For five weeks in 1941, Disney cartoonists launched an artist’s strike on the company which ultimately changed the dynamic of the studio. The strike reshaped the rights of Disney animators and made the Mouse House a union shop.
During the production of “Snow White,” animators were said to have worked overtime on the film with alleged promises of bonuses if the film were to take off. Of course, the film went on to be one of the most successful films of 1937, grossing nearly $75 million in that year alone. Despite this, the cartoonists allegedly never received bonuses for their work.
Instead, funds were reinvested back into the company for a new studio featuring a volleyball and badminton courts, a rooftop gym, and a snack shop.
With World War II nearing, Disney found itself in financial trouble with rumours of layoffs pervading.
Highest-paid animator at the time, Art Babbitt, resigned from his post as president of the Disney Company union to head the Screen Cartoonist’s Guild and lead the artists on a strike in May, 1941.
Nearly half of Disney’s more than 800 animators went on strike picketing in front of the studio’s Burbank offices and film screenings.
It took the intervention of F.D.R.’s administration to end the strike five weeks later.
The end of the strike resulted in future salary negotiations by the Screen Cartoonists Guild.
Thanks to Retronaut, for spotting these photos.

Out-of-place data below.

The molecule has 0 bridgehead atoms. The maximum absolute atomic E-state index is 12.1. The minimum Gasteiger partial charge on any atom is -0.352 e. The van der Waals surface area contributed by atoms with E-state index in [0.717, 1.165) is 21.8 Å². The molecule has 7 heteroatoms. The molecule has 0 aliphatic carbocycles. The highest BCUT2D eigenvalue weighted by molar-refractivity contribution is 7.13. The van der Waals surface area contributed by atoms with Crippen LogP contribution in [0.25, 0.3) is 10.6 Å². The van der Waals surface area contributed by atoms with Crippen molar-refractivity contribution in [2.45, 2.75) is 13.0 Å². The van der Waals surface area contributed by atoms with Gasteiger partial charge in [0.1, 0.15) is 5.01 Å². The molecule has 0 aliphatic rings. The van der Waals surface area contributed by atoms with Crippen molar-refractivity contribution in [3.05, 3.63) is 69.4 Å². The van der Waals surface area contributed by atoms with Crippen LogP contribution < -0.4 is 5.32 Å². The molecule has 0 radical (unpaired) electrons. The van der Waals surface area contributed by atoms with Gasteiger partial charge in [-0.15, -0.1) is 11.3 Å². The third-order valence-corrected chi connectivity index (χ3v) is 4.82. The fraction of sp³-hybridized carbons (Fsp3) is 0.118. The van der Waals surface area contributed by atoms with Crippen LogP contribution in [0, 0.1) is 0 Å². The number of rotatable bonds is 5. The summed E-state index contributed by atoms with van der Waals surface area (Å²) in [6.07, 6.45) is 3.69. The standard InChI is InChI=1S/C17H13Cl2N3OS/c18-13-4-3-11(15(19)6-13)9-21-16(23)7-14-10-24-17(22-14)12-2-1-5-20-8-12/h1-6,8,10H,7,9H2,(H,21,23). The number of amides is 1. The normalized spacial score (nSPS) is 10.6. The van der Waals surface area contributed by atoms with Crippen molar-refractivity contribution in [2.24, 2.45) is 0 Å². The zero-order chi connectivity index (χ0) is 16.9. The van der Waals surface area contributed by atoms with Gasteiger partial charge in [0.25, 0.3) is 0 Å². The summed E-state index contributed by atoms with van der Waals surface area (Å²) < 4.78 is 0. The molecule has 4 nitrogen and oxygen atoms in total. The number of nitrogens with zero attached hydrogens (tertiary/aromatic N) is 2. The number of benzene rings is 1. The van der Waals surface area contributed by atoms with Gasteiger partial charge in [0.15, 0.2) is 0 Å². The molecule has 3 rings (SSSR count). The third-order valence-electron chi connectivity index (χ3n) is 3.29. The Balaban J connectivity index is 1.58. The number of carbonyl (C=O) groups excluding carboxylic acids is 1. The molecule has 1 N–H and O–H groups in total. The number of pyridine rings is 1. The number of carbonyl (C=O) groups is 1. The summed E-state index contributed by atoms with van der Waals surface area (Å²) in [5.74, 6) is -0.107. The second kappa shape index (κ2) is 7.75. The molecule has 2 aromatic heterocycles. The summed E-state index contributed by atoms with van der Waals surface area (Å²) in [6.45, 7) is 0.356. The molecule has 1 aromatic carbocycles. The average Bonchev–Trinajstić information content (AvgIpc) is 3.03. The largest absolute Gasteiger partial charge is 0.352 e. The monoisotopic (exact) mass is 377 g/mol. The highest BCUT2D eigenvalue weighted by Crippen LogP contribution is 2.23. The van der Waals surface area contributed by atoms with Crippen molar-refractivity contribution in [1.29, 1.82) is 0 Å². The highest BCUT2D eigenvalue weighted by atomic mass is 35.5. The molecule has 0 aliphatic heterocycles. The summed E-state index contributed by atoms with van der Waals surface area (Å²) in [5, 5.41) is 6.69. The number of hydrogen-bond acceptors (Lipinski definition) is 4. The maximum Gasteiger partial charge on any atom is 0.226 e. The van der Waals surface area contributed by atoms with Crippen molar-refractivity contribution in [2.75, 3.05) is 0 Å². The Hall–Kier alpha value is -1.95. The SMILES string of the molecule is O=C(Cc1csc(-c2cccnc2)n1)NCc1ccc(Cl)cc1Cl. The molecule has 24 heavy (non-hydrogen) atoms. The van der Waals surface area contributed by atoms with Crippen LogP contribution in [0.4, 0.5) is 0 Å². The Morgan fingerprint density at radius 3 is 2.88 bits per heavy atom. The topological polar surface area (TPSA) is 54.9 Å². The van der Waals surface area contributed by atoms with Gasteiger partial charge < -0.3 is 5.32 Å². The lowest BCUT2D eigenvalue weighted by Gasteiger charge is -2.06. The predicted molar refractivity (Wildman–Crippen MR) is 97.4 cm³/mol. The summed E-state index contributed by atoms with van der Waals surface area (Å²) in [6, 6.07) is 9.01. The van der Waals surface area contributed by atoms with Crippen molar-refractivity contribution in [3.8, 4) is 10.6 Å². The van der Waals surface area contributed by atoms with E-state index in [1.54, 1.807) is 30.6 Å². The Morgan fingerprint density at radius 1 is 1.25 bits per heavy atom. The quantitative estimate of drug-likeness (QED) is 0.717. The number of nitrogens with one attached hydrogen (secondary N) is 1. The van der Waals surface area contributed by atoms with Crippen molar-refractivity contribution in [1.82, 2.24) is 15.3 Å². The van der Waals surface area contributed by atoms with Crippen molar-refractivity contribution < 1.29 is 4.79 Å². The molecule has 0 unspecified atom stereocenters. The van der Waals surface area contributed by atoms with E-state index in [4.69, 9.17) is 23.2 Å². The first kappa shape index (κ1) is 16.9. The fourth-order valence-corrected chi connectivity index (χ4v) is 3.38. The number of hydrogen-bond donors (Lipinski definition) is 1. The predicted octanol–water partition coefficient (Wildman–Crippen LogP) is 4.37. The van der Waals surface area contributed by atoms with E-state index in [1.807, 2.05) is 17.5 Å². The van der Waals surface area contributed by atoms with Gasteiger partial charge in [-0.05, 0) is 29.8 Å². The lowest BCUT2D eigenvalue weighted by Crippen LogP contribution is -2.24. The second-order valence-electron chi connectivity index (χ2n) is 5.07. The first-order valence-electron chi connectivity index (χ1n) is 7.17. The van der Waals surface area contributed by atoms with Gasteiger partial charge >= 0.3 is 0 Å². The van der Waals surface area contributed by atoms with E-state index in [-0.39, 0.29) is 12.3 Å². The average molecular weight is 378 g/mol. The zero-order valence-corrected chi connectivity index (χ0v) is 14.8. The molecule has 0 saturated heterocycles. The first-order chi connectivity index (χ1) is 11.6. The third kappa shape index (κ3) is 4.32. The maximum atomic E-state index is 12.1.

The sign near the top right corner of the photo reads 'Local 852. San Fernando Central labour Council.'
This two-sided flier from cartoonists on strike featured Mickey Mouse wearing an American Federation of labour (AFL) button:
The back of the flier notifies that, despite reports stating otherwise, the artist's strike was still on:
Note the picket sign that says, 'It's Up to Walt To Call a Halt.'
With most of its artists on strike, the Walt Disney company parking lot was relatively barren of cars.
This is another flier featuring a frustrated Donald Duck alerting that the strike was still ongoing.
The film was a disaster after Disney's previous hit 'Snow White,' meant to showcase the harmonious relationship within the company while, in reality, most of its animators were on strike. The role of 'animators' in the short were filled in by actors hired to play their roles.
Here's a clip below. The dragon reminds us vaguely of the Caterpillar featured in 'Alice and Wonderland.' Both the dragon and Sir Giles can be found in 'Who Framed Roger Rabbit.'
This was a two-sided newsletter given to supporters and members of the Screen Cartoon Guild explaining the origin of the strike.
The second side of the newsletter highlighted marriages between Disney artists and offered a few choice picket sign verbalization's that effectively used Disney's characters:
'Snow White and the 600 Dwarfs'
'One Genius Against 600 Guinea Pigs'
'I sign your drawings-- You Sign Your Lives'
'It's not cricket to pass a picket' (accompanied by a sketch of Jiminy Cricket)
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